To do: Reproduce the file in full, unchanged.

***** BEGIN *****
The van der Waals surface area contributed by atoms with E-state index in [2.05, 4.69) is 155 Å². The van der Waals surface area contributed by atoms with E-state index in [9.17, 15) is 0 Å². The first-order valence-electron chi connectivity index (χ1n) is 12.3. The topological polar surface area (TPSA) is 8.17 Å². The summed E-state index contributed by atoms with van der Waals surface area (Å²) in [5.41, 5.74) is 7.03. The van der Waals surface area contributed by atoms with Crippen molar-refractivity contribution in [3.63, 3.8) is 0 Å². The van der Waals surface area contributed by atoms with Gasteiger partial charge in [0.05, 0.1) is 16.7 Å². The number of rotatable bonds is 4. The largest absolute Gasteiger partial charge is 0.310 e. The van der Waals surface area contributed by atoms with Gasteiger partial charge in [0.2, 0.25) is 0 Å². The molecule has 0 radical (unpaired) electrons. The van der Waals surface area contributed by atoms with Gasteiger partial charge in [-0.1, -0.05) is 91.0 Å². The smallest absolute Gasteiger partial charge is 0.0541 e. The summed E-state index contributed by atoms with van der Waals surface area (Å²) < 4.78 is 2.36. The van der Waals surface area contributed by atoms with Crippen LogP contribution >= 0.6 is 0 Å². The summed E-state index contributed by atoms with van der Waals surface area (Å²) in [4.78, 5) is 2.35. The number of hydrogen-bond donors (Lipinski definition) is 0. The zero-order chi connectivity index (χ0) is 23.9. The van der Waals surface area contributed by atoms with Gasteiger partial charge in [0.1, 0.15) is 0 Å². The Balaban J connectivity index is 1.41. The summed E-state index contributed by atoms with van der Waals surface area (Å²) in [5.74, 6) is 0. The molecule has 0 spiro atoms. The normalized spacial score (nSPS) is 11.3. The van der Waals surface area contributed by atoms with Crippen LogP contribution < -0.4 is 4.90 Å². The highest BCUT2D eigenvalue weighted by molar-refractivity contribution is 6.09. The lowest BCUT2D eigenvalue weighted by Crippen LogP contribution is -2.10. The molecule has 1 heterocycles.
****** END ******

The van der Waals surface area contributed by atoms with E-state index in [2.05, 4.69) is 155 Å². The van der Waals surface area contributed by atoms with E-state index in [9.17, 15) is 0 Å². The first-order valence-electron chi connectivity index (χ1n) is 12.3. The topological polar surface area (TPSA) is 8.17 Å². The summed E-state index contributed by atoms with van der Waals surface area (Å²) in [5.41, 5.74) is 7.03. The van der Waals surface area contributed by atoms with Crippen molar-refractivity contribution in [3.63, 3.8) is 0 Å². The van der Waals surface area contributed by atoms with Gasteiger partial charge in [0.05, 0.1) is 16.7 Å². The number of rotatable bonds is 4. The largest absolute Gasteiger partial charge is 0.310 e. The van der Waals surface area contributed by atoms with Gasteiger partial charge in [0.2, 0.25) is 0 Å². The molecule has 0 radical (unpaired) electrons. The van der Waals surface area contributed by atoms with Gasteiger partial charge in [-0.1, -0.05) is 91.0 Å². The smallest absolute Gasteiger partial charge is 0.0541 e. The summed E-state index contributed by atoms with van der Waals surface area (Å²) < 4.78 is 2.36. The van der Waals surface area contributed by atoms with Crippen LogP contribution >= 0.6 is 0 Å². The summed E-state index contributed by atoms with van der Waals surface area (Å²) in [4.78, 5) is 2.35. The number of hydrogen-bond donors (Lipinski definition) is 0. The zero-order chi connectivity index (χ0) is 23.9. The van der Waals surface area contributed by atoms with Gasteiger partial charge in [0.1, 0.15) is 0 Å². The Balaban J connectivity index is 1.41. The summed E-state index contributed by atoms with van der Waals surface area (Å²) in [5.74, 6) is 0. The molecule has 0 spiro atoms. The normalized spacial score (nSPS) is 11.3. The van der Waals surface area contributed by atoms with Crippen LogP contribution < -0.4 is 4.90 Å². The highest BCUT2D eigenvalue weighted by molar-refractivity contribution is 6.09. The lowest BCUT2D eigenvalue weighted by Crippen LogP contribution is -2.10. The molecule has 1 heterocycles.